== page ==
In our narcissistic age, discovering one's true self has become a major preoccupation of many people.
Joshua Knobe is sensitive to this situation and offered some thoughts recently, outlining the problem in The New York Times ("In Search of the True Self," June 5, 2011).
Is our true self that which we simply allow to come to expression because it most represents the way we feel? Or is our true self the one who works hard to suppress what we feel because we sense we're something more than that? Are we only the sum total of our desires? Or are we the person struggling against our desires in order to present someone who better represents what we value?
Some people insist that the true self "lies precisely in our suppressed urges and unacknowledged emotions." Others say that we find our true selves only when we "stop to reflect" and think about our "deepest values."
Affections or values? Heart or conscience? Where is the true self to be discovered?
Dr. Knobe leans toward values as the real indicator of the true self: "People's ordinary understanding of the true self appears to involve a kind of value judgment, a judgment about what sorts of lives are really worth living." But who's to say which values are best and what judgments are reliable? It doesn't matter. Tests show "a systematic connection between people's own values and their judgment about the true self." Which means, as Dr. Knobe explains, that our ideas about our true self are grounded in nonmaterial, abstract, unseen, and - dare we suggest - spiritual fields.
The true self is not merely material, as many neuroscientists would like us to believe. There's more than brain involved in determining who we are. And the the true self is not defined by emotional reactions, impulses, or mere desires. Something higher is at stake - values, ideals, notions of things good and true and just. Ideas and aspirations we can only imagine, but which we are determined to attain.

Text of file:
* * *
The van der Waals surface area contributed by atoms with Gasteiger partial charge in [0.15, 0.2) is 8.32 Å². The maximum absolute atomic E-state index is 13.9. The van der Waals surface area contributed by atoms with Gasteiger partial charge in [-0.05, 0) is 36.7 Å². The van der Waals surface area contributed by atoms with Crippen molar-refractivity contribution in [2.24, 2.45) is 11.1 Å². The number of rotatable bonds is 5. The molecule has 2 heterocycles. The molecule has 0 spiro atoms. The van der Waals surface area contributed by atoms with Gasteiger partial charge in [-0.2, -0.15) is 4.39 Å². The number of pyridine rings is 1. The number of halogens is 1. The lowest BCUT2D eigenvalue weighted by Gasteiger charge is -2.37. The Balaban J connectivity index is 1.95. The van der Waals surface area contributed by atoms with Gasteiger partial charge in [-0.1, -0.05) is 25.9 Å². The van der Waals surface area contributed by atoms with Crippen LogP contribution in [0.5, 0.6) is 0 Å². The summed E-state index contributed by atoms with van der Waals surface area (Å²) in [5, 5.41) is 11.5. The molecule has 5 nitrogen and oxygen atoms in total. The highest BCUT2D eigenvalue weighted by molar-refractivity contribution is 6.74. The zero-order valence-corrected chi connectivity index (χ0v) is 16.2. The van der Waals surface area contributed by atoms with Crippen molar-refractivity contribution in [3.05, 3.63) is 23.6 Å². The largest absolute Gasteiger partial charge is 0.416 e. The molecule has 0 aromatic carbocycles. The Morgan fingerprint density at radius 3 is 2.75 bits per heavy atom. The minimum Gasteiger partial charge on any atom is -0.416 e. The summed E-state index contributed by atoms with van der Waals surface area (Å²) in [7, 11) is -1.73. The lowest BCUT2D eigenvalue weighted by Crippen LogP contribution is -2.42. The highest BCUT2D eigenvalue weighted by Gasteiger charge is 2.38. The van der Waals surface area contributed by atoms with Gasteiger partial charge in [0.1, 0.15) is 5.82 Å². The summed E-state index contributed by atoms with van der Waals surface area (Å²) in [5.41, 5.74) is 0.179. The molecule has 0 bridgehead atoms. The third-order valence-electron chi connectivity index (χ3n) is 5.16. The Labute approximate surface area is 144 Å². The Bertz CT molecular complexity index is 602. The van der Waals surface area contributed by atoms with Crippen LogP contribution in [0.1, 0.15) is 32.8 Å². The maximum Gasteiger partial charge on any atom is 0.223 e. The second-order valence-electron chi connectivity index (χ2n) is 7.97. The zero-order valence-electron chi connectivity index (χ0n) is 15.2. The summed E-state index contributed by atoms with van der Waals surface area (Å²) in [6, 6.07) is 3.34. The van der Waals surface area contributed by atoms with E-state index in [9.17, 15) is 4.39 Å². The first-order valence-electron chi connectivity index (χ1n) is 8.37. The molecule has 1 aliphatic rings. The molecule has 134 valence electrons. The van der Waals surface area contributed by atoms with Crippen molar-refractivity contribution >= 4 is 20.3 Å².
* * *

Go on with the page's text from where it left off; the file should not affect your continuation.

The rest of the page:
Not everybody defines these ideas in the same way, but all agree that they represent conceptions of truth and goodness which, faithfully adhered to, should help us to discover who we really are.
It's not hard to see here the memory, be it ever so faint, of the image of God. Christians believe, as Augustine put it so well, that human beings are made for God, designed to be like Him, and - once redeemed - set on a path to participate in Him, see Him as He is, and refract His glory to the world. The true self is, indeed, to be discovered in values and ideals, but not those concocted by the human mind in moments of quiet reflection. The true self, what we have been put here to be and do, is found in the image of God, and, thus, in knowing God Himself.
Dr. Knobe is correct when he says that the truth about true self "is bound to be quite a bit more complex than it might at first appear." But will he be open to the complexity - and clarity - of the Christian worldview on so important a matter as this?
Whether or not he is, believers do not need to fret about finding their true self. Seek the Lord, know and serve Him, and your true self will emerge as you are transformed into the image of Jesus Christ.
Additional related texts: Psalm 8; John 3.27-30; 2 Corinthians 3.12-18; 1 John 3.1-3
A conversation starter: "Where would you tell a brand new college graduate to look in order to discover his or her true self?"